Grainger anticipates 2010 growth

Following a 9 percent sales decline in 2009, Grainger is forecasting 6 percent to 10 percent sales growth in 2010.

In 2009, sales of $6.2 billion were down 9 percent versus 2008. Net earnings of $430 million decreased 9 percent versus $475 million in 2008. Earnings per share of $5.62 decreased 6 percent versus $5.97 in 2008.

"I am very proud of our employees and how they have successfully navigated this company through one of the most difficult economic times in our history," said chairman, president and CEO Jim Ryan. "The actions we took in 2009 to keep service levels and customer relationships strong are paying off. I am excited about the opportunity we have going forward to gain additional market share and create value for our shareholders by serving as the indispensable MRO partner to businesses and institutions."

Ryan added, "We are seeing some initial signs of improvement in the overall economy, although job growth is expected to lag the recovery. Stronger sales growth in December and January give us greater confidence to raise our 2010 sales growth guidance to a range of 6 to 10 percent and our earnings per share guidance to the new range of $5.40 to $5.90. We remain cautiously optimistic about the economy and are executing on the things we can control like our customer service and high product availability. As a result, we are well positioned for continued share gain, particularly as many competitors have been forced to reduce inventories." The company had previously issued 2010 guidance of 4 to 9 percent sales growth and earnings per share of $5.30 to $5.80.

For the 2009 fourth quarter, sales of $1.6 billion increased 3 percent versus the fourth quarter of 2008. Net earnings of $97 million decreased 10 percent versus $108 million in 2008. Earnings per share of $1.27 decreased 7 percent versus $1.37 in 2008. The effect of adopting FSP 03-6-1 was a 1 cent per share reduction in the fourth quarter of 2009 and 2 cents in the 2008 quarter.

During the quarter, the company continued to lower its cost structure by closing branches and reducing headcount. In total, 12 branches, including 6 Will Call Express locations, were closed. These closures, along with other asset write-downs, resulted in asset impairment charges of $9 million or 7 cents per share. In addition, the company reduced headcount by another 200 positions in the 2009 fourth quarter, incurring $7.5 million or 5 cents per share in severance cost. For the full year 2009, the company eliminated approximately 600positions and incurred $18 million in severance or 11 cents per share.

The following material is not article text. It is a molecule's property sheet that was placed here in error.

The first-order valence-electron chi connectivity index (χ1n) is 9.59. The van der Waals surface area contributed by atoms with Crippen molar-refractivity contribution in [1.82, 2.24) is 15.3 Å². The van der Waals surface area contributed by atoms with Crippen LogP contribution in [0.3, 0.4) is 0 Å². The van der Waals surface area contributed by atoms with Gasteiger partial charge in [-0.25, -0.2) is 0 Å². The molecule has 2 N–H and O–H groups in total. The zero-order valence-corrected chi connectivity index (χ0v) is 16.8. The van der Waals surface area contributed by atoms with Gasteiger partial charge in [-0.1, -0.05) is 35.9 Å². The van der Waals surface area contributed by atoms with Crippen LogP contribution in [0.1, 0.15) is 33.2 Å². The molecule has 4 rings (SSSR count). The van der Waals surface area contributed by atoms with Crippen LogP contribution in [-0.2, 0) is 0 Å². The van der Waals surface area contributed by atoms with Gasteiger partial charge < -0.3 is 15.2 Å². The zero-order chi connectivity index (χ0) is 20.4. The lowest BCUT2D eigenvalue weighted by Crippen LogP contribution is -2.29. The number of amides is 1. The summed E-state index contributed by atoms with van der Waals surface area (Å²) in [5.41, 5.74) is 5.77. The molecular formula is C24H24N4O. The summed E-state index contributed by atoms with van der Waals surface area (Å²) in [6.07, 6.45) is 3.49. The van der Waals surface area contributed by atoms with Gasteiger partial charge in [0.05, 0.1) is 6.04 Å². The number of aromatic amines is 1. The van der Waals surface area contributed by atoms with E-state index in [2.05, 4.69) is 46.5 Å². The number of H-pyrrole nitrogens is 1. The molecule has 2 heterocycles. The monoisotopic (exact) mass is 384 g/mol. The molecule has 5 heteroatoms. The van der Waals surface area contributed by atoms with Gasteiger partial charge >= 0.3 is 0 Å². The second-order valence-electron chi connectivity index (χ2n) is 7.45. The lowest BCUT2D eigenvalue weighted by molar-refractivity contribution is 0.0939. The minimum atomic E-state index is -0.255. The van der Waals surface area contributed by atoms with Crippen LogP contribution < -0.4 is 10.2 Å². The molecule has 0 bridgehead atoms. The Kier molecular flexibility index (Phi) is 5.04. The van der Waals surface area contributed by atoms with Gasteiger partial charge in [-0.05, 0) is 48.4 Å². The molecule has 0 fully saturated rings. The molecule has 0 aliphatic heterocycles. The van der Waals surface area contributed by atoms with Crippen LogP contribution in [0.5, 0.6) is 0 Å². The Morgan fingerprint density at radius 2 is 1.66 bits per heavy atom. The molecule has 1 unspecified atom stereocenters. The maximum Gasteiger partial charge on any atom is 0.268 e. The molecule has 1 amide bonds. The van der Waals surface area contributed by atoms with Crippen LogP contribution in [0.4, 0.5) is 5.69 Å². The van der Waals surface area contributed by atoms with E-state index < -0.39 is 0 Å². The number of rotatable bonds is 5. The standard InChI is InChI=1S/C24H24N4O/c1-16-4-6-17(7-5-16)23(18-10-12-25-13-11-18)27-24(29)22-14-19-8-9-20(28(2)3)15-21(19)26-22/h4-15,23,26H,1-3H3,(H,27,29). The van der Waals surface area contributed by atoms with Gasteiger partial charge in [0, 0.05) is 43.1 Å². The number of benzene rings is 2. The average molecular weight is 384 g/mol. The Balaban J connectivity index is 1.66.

Sales for the United States segment decreased 2 percent in the 2009 fourth quarter. Sales to government and commercial customers increased versus the 2008 fourth quarter, while sales to resellers, contractors, manufacturing and retail customers declined.

Product line expansion contributed $260 million in sales for the fourth quarter versus $185 million in the 2008 fourth quarter. Products added over the last four years resulted in $934 million in sales in 2009.

Also contributing to segment performance in the quarter was ongoing work to integrate Lab Safety Supply with Grainger Industrial Supply. The company still expects this combination to deliver $70-$100 million in incremental revenue and $20-$30 million in cost savings by mid-2010. Through the end of 2009, the integration has generated $44 million of the additional revenue and $22 million of the cost savings.

Sales for the Acklands-Grainger business in the quarter were up 11 percent versus the 2008 fourth quarter in U.S. dollars. Sales performance in December benefited from some large customer orders and the incremental sales from an acquisition. From a customer sector standpoint, the 3 percent sales decline for the quarter was attributable to continued weakness among heavy manufacturing, contractor and forestry, partially offset by growth among utilities, government and agriculture and mining.

Sales for the other businesses, which now include Japan, Mexico, India, Puerto Rico, China, and Panama, were up 214 percent for the 2009 fourth quarter versus prior year. The sales increase was due primarily to the acquisition of the businesses in India and Japan, along with contributions from Mexico and China. Operating losses for other businesses were $3 million in both the 2009 and 2008 quarters.

Source: Industrial Supply Magazine